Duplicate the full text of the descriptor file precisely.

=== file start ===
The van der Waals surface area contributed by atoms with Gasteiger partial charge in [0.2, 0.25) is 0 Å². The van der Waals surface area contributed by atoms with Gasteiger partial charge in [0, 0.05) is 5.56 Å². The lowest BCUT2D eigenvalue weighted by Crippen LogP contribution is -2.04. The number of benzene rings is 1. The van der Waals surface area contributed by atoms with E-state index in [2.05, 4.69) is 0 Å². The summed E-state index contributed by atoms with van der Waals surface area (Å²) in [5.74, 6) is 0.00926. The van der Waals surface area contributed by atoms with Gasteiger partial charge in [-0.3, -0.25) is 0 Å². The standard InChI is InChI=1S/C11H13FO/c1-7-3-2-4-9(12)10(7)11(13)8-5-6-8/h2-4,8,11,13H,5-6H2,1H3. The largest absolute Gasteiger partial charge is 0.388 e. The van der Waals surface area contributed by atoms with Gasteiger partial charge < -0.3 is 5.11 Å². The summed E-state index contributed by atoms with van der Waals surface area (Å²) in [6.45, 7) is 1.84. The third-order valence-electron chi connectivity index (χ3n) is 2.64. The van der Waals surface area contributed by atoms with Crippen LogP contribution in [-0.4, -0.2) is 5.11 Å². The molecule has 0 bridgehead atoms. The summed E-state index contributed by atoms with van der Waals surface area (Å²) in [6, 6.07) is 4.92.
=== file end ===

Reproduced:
The van der Waals surface area contributed by atoms with Gasteiger partial charge in [0.2, 0.25) is 0 Å². The van der Waals surface area contributed by atoms with Gasteiger partial charge in [0, 0.05) is 5.56 Å². The lowest BCUT2D eigenvalue weighted by Crippen LogP contribution is -2.04. The number of benzene rings is 1. The van der Waals surface area contributed by atoms with E-state index in [2.05, 4.69) is 0 Å². The summed E-state index contributed by atoms with van der Waals surface area (Å²) in [5.74, 6) is 0.00926. The van der Waals surface area contributed by atoms with Gasteiger partial charge in [-0.3, -0.25) is 0 Å². The standard InChI is InChI=1S/C11H13FO/c1-7-3-2-4-9(12)10(7)11(13)8-5-6-8/h2-4,8,11,13H,5-6H2,1H3. The largest absolute Gasteiger partial charge is 0.388 e. The van der Waals surface area contributed by atoms with Gasteiger partial charge < -0.3 is 5.11 Å². The summed E-state index contributed by atoms with van der Waals surface area (Å²) in [6.45, 7) is 1.84. The third-order valence-electron chi connectivity index (χ3n) is 2.64. The van der Waals surface area contributed by atoms with Crippen LogP contribution in [-0.4, -0.2) is 5.11 Å². The molecule has 0 bridgehead atoms. The summed E-state index contributed by atoms with van der Waals surface area (Å²) in [6, 6.07) is 4.92.